Q. I’m a college student and I try to eat healthy. But with the amount of processed foods in the school cafeteria, it’s almost impossible to avoid eating a lot of sodium. I’m healthy and active with a normal blood pressure and I’ve always considered sodium the least worrisome of the food evils (though high blood pressure does run in my family). I assume that as long as I increase my water intake along with sodium, everything will “balance out” in the body. Is there any truth to this? If so, how much water is necessary to offset 2400 mg sodium over the recommended daily value?
A. First, I congratulate you for making nutrition a priority! Secondly, I sympathize with your challenge of limiting sodium when faced with typical cafeteria food. Thirdly, I agree that because you are healthy, active, and have normal blood pressure, you may not need to worry too much about some extra sodium in your diet.
See also: Is Salt Bad For You?
As for “balancing” the sodium, drinking more water can help prevent water retention due to the high sodium diet. (Ironic, but true.) How much water it takes depends on all kinds of variables: your activity level, the temperature and humidity of your environment, and so on. As a general rule, if you are urinating several times a day and your urine is pale in color, you are adequately hydrated. Keep in mind, however, that certain drugs and vitamin supplements can color the urine.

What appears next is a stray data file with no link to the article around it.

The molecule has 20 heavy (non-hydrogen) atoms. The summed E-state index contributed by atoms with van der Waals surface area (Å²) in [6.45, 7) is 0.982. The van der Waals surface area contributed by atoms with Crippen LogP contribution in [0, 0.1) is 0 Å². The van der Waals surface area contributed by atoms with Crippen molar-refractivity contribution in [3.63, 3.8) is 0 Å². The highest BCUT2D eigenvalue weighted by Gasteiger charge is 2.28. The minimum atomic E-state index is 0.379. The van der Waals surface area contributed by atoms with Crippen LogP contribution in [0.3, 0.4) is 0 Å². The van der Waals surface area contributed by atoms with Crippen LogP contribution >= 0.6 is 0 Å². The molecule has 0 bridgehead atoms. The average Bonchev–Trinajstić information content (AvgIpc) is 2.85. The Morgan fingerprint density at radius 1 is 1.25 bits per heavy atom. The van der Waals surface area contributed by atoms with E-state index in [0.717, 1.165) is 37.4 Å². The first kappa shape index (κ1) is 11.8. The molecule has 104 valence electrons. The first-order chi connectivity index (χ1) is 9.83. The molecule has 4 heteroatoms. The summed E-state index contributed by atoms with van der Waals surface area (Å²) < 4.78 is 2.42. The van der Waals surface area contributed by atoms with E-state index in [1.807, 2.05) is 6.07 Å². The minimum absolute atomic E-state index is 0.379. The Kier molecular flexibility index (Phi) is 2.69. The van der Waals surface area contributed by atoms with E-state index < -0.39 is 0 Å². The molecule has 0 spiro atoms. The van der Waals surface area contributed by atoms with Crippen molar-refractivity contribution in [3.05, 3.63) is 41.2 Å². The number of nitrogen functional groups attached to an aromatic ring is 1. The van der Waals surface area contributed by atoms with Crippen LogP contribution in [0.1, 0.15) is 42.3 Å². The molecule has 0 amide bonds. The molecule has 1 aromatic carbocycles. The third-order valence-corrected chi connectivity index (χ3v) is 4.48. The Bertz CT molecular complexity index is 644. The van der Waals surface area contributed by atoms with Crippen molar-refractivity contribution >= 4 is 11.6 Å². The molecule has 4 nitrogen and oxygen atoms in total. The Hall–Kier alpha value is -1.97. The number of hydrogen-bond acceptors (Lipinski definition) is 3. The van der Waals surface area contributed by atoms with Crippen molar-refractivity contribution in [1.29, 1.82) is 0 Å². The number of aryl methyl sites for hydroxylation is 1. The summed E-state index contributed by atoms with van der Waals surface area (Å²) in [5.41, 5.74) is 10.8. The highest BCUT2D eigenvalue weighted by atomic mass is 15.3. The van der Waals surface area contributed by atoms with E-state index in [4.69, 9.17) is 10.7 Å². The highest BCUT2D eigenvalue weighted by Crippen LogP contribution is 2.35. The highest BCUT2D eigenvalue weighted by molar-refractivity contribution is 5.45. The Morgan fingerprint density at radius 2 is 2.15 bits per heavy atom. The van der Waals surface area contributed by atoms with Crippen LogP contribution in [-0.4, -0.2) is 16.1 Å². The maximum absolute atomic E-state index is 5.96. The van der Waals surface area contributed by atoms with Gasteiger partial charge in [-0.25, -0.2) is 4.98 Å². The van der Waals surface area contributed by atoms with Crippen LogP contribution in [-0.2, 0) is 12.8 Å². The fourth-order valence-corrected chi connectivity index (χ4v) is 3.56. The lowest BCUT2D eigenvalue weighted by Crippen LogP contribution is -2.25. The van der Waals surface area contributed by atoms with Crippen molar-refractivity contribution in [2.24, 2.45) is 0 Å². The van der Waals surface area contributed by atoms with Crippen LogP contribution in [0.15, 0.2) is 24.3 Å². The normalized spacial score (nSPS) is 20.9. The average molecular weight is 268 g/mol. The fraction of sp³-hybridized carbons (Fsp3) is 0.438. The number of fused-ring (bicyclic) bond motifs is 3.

See also: How Much Water Should You Drink?
Another way to balance a high sodium intake is to increase your intake of potassium.
Cafeteria Survival Tips
Finally, a couple of suggestions on how to keep your sodium intake sane, despite the challenges you describe.
1. Salad bar! Most cafeterias offer a salad bar and here, at least, the vegetables are not likely to be drenched in salt. As a bonus, vegetables are a great source of potassium and water! Watch out for salty add-ons like bacon, sunflower seeds, olives, three-bean salad, and mixed dressings. Most salad bars include cruets of oil and vinegar…use those for your dressing.
2. Say no to avoidable salt. You may have to live with a certain amount of sodium in the prepared foods in the cafeteria. But you can opt out of salty but nutritionally empty foods like chips and French fries, right?
3. Campaign for change! Talk to the cafeteria manager (or your student life rep or the school newspaper editor…) and ask if the food service can pay more attention to offering lower sodium options. With the huge public debate going on right now over reducing sodium intake, they should be a little more tuned in to your concern.
Hang in there! You’ll soon have more control over your food choices and it sounds as if you are motivated to make good ones.